Brass program to be offered at Kroc Centers
It won’t be long until the sound of brass music fills The Salvation Army Western Territory’s Ray and Joan Kroc Corps Community Centers.
The territory is implementing a brass teaching program—envisioned by Territorial Commander Commissioner James Knaggs—that will give youth the opportunity to learn to play a brass instrument at the centers.
“The Salvation Army has a long tradition with [brass instruments], and music education at schools has been slashed…I think that there is a desire for The Salvation Army to fill that void,” said Lt. Colonel Edward Hill, territorial program secretary. “It’s something we have a history in doing. We’re just a good fit to meet that need.”
Territorial headquarters will provide initial brass instruments and cover the cost of the music instructors for six months.
“I am extremely grateful that the territory has placed importance in the project and made available the funds to provide instruction, instruments and music,” said Neil Smith, territorial music secretary, who oversees the program.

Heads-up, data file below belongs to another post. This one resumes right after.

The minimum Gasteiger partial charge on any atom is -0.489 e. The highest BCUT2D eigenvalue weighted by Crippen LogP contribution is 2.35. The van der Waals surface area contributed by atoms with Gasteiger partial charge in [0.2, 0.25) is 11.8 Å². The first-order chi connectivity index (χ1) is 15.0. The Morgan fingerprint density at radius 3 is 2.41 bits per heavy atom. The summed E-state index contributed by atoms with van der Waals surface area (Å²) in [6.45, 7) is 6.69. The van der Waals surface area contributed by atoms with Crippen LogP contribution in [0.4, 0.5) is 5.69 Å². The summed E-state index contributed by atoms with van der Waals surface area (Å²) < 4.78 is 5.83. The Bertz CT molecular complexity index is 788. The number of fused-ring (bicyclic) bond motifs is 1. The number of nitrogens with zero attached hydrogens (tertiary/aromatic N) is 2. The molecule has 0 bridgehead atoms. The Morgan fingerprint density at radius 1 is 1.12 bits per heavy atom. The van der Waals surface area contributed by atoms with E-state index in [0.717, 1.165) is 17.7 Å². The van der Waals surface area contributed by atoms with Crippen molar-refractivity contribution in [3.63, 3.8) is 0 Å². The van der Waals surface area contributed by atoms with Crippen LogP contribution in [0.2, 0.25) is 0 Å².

According to Smith, instruction will probably start in cornet and alto horn, but will eventually expand to all other brass instruments found in a Salvation Army band like the baritone, euphonium, trombone and tuba.
Classes may be conducted up to five days a week so that students will not only become good musicians, but also be inspired to attend a corps where they can hear God’s Word and eventually provide support in worship services.
The brass program is still in development, but the Kroc centers are expressing interest and Smith said the first center will likely launch it this fall.
“Brass playing has an important place in our history and in our current ministry,” Smith said. “This gives us a chance to encourage a new generation in this field, and through this program we hope they will become members of our congregations and discover God in their own lives.”
Check out the documentary below about The Salvation Army’s little known history in brass music making and how it has affected so many lives. A film by Stephen M. Ditmer.